As a public speaker, I get to observe and sometimes help in marketing the events or conferences I'm involved in. Many are done well. But many are enough to make a savvy or cost-conscious individual weep.
Scenario 1: Again, from scratch
Australian Government department. Five-city speaking engagement that is part of the annual October Business Month. This was the third year the event was conducted. Yet when I asked the organisers about their marketing for the event, they had not kept a record of those attending in previous years. Event marketing had to be done from scratch. To the same people. Yet again.
The website information required people to download a PDF file that was almost 2MB in size (just to find where and when the events were). For those who registered, even though there was a small registration fee, the organisers only kept a record of the individual and their company name.
Scenario 2: Expensive marketing
Another national roadshow. This one was an 11-city tour for a national company, targeting a segment of their market. It was their second that year. The event has been running for several years. All the invitations were done by post or by telephone. Why? Because their main corporate database doesn't have a field for email addresses.
Scenario 3: Most popular and well-attended seminar ever
"May I offer a few suggestions?' I asked my client. We were discussing my speech for their upcoming seminar series for their Allied Medical Health professional clients and prospects. "Of course,' they said and listened as I recommended:
1. Don't put your logo on top of the email. Have it on the right side or on the bottom.
2. Have the subject line read: "your personal invitation".
3. Instead of a lot of waffle up front, simply put Who: What: Where: Why.
4. Follow with the marketing spiel after that.
The seminar series just finished. The topic - Marketing Your Practice In Today's Wired World - was of interest to the attendees, but more importantly, I'm sure the straightforward email helped enormously. They had more than double their normal RSVPs and record-breaking attendance.
What's my point? Why do Scenario 1 and 2 make this grown girl cry? It's the missed opportunities. It's the not planning and not thinking ahead. It's not thinking outside the square. It's not putting yourself in your customers' shoes and trying to make things easy for them. Perhaps it's a syndrome of large organisations where there is employee turnover and specified job descriptions.
What lessons can you learn from these three situations?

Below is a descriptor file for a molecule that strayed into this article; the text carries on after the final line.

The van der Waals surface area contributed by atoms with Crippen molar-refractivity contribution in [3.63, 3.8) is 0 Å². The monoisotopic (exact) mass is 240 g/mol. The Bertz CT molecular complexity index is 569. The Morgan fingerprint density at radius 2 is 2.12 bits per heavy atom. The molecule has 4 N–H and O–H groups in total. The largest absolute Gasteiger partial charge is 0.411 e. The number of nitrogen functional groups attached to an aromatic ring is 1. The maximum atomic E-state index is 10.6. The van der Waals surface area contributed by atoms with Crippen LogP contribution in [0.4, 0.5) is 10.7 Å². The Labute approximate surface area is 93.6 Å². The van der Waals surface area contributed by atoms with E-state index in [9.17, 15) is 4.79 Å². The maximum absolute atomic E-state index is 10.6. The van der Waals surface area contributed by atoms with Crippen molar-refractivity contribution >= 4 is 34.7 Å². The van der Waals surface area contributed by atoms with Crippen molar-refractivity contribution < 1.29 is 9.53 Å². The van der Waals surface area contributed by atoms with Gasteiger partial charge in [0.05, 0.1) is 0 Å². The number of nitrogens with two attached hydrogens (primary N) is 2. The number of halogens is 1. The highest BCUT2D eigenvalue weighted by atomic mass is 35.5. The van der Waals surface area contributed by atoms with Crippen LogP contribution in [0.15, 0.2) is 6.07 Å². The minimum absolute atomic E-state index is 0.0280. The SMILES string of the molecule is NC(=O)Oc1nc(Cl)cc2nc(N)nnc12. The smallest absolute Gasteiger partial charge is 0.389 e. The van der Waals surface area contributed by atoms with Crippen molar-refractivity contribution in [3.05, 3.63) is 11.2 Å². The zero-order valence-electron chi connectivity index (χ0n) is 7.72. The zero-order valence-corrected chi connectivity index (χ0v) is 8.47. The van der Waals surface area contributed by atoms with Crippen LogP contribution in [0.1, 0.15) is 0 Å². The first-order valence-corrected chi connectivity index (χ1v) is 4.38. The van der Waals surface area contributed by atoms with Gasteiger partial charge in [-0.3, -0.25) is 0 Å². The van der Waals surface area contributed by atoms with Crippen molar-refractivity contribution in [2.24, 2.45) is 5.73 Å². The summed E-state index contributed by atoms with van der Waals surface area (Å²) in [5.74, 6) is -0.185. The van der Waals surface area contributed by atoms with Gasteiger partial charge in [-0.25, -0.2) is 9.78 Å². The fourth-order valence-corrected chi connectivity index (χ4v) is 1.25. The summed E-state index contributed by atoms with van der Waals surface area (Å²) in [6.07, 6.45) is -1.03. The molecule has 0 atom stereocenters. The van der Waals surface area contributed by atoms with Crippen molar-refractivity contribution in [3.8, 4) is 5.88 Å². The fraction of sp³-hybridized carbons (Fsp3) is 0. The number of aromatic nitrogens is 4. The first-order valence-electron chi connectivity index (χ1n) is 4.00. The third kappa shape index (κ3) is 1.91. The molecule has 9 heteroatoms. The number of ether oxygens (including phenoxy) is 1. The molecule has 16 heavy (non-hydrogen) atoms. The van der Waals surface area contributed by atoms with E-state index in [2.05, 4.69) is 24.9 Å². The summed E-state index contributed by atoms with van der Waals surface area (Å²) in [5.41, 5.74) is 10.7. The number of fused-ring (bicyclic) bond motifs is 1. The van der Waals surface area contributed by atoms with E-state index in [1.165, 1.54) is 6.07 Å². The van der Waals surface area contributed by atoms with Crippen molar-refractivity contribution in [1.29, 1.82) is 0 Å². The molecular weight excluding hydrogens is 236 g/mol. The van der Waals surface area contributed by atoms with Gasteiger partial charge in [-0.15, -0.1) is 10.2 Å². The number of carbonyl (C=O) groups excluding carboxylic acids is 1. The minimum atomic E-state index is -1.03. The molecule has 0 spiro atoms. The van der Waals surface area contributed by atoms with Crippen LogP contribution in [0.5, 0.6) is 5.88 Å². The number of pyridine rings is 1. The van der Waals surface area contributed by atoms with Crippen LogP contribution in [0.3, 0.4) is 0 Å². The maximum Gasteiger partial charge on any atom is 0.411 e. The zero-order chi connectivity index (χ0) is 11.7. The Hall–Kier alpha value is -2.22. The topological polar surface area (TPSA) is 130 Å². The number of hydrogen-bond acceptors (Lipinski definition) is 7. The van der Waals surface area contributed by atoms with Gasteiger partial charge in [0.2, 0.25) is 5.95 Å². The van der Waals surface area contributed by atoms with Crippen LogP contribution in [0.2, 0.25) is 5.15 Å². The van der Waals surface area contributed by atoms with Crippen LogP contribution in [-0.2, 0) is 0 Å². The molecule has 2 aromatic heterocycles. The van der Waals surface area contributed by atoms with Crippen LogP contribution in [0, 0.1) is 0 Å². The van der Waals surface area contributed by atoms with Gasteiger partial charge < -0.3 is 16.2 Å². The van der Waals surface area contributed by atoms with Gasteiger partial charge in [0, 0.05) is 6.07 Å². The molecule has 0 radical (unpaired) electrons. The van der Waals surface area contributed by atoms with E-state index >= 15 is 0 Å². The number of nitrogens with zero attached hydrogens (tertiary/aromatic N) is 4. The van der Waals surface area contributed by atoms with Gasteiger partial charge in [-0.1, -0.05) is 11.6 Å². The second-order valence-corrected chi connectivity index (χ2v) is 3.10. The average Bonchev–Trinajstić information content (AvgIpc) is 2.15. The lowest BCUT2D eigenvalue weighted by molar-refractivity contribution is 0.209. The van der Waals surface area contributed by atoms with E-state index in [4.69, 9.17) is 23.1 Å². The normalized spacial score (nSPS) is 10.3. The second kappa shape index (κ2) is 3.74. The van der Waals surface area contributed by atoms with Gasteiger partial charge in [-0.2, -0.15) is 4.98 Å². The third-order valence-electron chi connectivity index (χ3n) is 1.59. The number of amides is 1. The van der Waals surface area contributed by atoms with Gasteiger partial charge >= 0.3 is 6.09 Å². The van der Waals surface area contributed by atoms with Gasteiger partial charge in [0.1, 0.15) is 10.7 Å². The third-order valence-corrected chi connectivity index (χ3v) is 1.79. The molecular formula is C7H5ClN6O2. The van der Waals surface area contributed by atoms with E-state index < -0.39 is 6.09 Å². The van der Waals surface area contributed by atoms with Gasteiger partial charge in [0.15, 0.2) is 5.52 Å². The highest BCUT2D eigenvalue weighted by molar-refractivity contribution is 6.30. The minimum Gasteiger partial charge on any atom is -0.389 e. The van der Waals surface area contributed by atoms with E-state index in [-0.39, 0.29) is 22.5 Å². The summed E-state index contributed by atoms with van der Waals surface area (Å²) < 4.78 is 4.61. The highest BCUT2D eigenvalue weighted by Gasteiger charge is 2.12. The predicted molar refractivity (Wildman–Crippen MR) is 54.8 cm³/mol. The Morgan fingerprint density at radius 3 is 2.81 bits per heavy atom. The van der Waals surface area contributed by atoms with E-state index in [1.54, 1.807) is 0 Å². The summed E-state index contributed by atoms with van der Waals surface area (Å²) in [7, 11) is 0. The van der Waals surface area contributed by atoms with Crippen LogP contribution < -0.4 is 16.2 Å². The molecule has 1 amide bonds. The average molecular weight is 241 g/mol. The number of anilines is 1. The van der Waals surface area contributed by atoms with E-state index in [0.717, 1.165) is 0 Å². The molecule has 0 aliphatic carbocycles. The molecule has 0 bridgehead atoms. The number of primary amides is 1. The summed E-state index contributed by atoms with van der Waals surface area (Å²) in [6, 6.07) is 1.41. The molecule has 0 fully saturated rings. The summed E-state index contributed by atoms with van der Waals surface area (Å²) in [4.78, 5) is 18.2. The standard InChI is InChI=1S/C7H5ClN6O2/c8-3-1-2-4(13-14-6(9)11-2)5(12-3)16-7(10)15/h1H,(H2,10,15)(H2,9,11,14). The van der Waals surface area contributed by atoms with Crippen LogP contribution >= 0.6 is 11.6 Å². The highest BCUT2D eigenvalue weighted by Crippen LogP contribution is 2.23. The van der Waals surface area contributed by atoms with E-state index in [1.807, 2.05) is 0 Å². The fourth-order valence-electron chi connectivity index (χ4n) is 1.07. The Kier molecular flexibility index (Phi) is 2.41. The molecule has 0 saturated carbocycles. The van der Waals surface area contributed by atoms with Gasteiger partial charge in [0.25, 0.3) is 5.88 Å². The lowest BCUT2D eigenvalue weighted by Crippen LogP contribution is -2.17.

1. From day one establish a separate and information-rich database in Excel. Who came, which event, all their contact details, the guests they brought with them.
2. Market to prior attendees first. Send out personalised email invitations to last year's attendees. Ask them to bring colleagues along. Give a clickable link for self-registration.
3. Have all information easily accessible on a website rather than requiring a PDF download. Simply put the information on the website in a table format.
4. Ensure that before you begin you have your web designer set up a simple online database to collect all the information from the registrations and have an email prompt every time someone registers (so you know it's happened).
This would eliminate 99.9 per cent of all the manual labour involved with registration. Download the database daily and voila - no more manual typing in information or cutting and pasting from email.
5. If your company database doesn't have all the fields you require, simply create a report of the target market for the event, export it as a text file (CSV or TAB) and open that up in Excel. There's your new marketing database where you can enter as many new fields as you like.
6. Look for other joint ventures to help market the event where there's synergy, non-competition and a nice, big, juicy database. If you add an incentive, such as commission on registrations, there's even more reason to help you.
7. Instead of emailing your whole database in the hope of getting a few out-of-town registrations, target specific groups. If people receive items that don't interest them, you'll lose them.
8. Don't start the email with a huge spiel about why they should attend. Lay your invitation out plainly - what, when, where, how much, and then go into the whys. This will increase your uptake rather than lower it.
9. Ditch the graphics, especially if you place them on top. Almost everyone has software or web email that doesn't show graphics. Your recipient will see only blank white space with a little red x and the message about their privacy being maintained.
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